Proof

\((i)\) Let \(x=(x_{kj})\) be \(r[\sigma ,\sigma _{2}]_{p}\)-convergent. Then it is p-strongly invariant convergent in Pringsheim’s sense and the following limits hold:

$$\begin{aligned} \lim_{m\rightarrow \infty }\frac{1}{m}\sum_{k=0}^{m} \vert x_{ \sigma ^{k}(s),\sigma ^{j}(t)}-L_{j} \vert ^{p}=0, \quad \text{uniformly in } s, \end{aligned}$$

for some \(L_{j}\in X\) and each \(j\in \mathbb{N}\), and

$$\begin{aligned} \lim_{n\rightarrow \infty }\frac{1}{n}\sum_{j=0}^{n} \vert x_{ \sigma ^{k}(s),\sigma ^{j}(t)}-M_{k} \vert ^{p}=0, \quad \text{uniformly in } t, \end{aligned}$$

for some \(M_{k}\in X\) and each \(k\in \mathbb{N}\). Since \(x=(x_{kj})\) is p-strongly invariant convergent in Pringsheim’s sense, then by Lemma 2\(x=(x_{kj})\) is \(\mathcal{I}^{\sigma }_{2}\)-convergent.

Also, for every \(\varepsilon >0\), some \(L_{j}\in X\), and each \(j\in \mathbb{N}\), we can write

$$\begin{aligned} \sum_{k=1}^{m} \vert x_{\sigma ^{k}(s),\sigma ^{j}(t)}-L_{j} \vert ^{p} \geq & \sum^{m}_{ \substack{k=1 \\ \vert x_{\sigma ^{k}(s),\sigma ^{j}(t)}-L_{j} \vert \geq \varepsilon }} \vert x_{ \sigma ^{k}(s),\sigma ^{j}(t)}-L_{j} \vert ^{p} \\ \geq & {\varepsilon }^{p} \bigl\vert \bigl\{ k\leq m: \vert x_{\sigma ^{k}(s), \sigma ^{j}(t)}-L_{j} \vert \geq \varepsilon \bigr\} \bigr\vert \\ \geq & {\varepsilon }^{p}\max_{s} \bigl\vert \bigl\{ k\leq m: \vert x_{\sigma ^{k}(s), \sigma ^{j}(t)}-L_{j} \vert \geq \varepsilon \bigr\} \bigr\vert \end{aligned}$$

and

$$\begin{aligned} \frac{1}{m}\sum_{k=1}^{m} \vert x_{\sigma ^{k}(s),\sigma ^{j}(t)}-L_{j} \vert ^{p} \geq & {\varepsilon }^{p} \frac{\max_{s} \vert \{k\leq m: \vert x_{\sigma ^{k}(s),\sigma ^{j}(t)}-L_{j} \vert \geq \varepsilon \} \vert }{m} \\ =& {\varepsilon }^{p}\frac{S_{m}}{m} \end{aligned}$$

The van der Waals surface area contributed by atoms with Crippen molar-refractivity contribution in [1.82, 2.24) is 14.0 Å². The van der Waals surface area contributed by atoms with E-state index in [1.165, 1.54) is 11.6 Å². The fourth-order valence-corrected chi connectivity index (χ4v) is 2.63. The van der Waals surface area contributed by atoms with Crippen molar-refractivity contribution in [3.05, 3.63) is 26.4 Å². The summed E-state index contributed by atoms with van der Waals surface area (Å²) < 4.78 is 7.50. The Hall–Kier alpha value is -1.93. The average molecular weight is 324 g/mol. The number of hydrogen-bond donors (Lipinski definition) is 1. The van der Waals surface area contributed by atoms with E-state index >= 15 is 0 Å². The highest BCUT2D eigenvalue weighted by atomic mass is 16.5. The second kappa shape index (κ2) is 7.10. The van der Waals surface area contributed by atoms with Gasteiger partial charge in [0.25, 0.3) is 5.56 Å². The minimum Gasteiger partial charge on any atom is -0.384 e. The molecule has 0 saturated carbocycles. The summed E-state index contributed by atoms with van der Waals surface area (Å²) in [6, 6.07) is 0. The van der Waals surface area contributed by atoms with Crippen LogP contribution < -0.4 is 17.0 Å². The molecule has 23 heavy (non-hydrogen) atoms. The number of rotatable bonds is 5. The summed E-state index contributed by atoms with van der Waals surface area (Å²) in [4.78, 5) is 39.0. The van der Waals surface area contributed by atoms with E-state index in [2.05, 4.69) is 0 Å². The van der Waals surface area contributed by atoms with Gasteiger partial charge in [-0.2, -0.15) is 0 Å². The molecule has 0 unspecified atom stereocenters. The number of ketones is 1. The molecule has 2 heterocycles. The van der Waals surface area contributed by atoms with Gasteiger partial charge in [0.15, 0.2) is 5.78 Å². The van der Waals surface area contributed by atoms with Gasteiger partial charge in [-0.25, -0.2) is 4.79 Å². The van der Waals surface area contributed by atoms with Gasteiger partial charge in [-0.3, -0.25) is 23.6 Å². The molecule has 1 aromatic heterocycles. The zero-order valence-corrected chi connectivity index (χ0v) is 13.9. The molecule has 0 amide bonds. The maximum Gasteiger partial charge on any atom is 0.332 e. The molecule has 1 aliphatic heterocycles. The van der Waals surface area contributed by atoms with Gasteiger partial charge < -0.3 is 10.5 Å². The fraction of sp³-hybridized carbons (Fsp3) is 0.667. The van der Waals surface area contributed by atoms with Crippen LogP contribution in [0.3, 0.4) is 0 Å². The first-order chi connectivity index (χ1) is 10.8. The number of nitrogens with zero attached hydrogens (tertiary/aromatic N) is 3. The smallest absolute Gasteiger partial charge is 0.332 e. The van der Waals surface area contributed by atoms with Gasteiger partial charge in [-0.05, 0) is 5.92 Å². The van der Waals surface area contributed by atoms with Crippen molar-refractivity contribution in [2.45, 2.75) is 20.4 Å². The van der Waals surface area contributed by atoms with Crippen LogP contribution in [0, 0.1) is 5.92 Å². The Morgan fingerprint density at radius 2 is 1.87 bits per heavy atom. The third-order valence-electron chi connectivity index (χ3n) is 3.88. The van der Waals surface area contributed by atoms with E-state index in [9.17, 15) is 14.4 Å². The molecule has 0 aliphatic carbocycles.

for every \(s=1,2,\ldots \) . This implies \(\lim_{m\rightarrow \infty }\frac{S_{m}}{m}=0\), and so \((x_{kj})\) is \(\mathcal{I}_{\sigma }\)-convergent to \(L_{j}\).

Similarly, we can show that \((x_{kj})\) is \(\mathcal{I}_{\sigma }\)-convergent to \(M_{k}\). Hence, \(x=(x_{kj})\) is \(r(\mathcal{I}_{\sigma },\mathcal{I}^{\sigma }_{2})\)-convergent.

\((\mathit{ii})\) Let \((x_{kj})\in \ell _{\infty }^{2}\) and \((x_{kj})\) be \(r(\mathcal{I}_{\sigma },\mathcal{I}^{\sigma }_{2})\)-convergent. Then \(x=(x_{kj})\) is ideal invariant convergent in Pringsheim’s sense and for every \(\varepsilon >0\) the following hold:

$$\begin{aligned} \bigl\{ k\in \mathbb{N}: \vert x_{kj}-L_{j} \vert \geq \varepsilon \bigr\} \in \mathcal{I}_{ \sigma } \end{aligned}$$

for some \(L_{j}\in X\) and each \(j\in \mathbb{N}\), and

$$\begin{aligned} \bigl\{ j\in \mathbb{N}: \vert x_{kj}-M_{k} \vert \geq \varepsilon \bigr\} \in \mathcal{I}_{ \sigma } \end{aligned}$$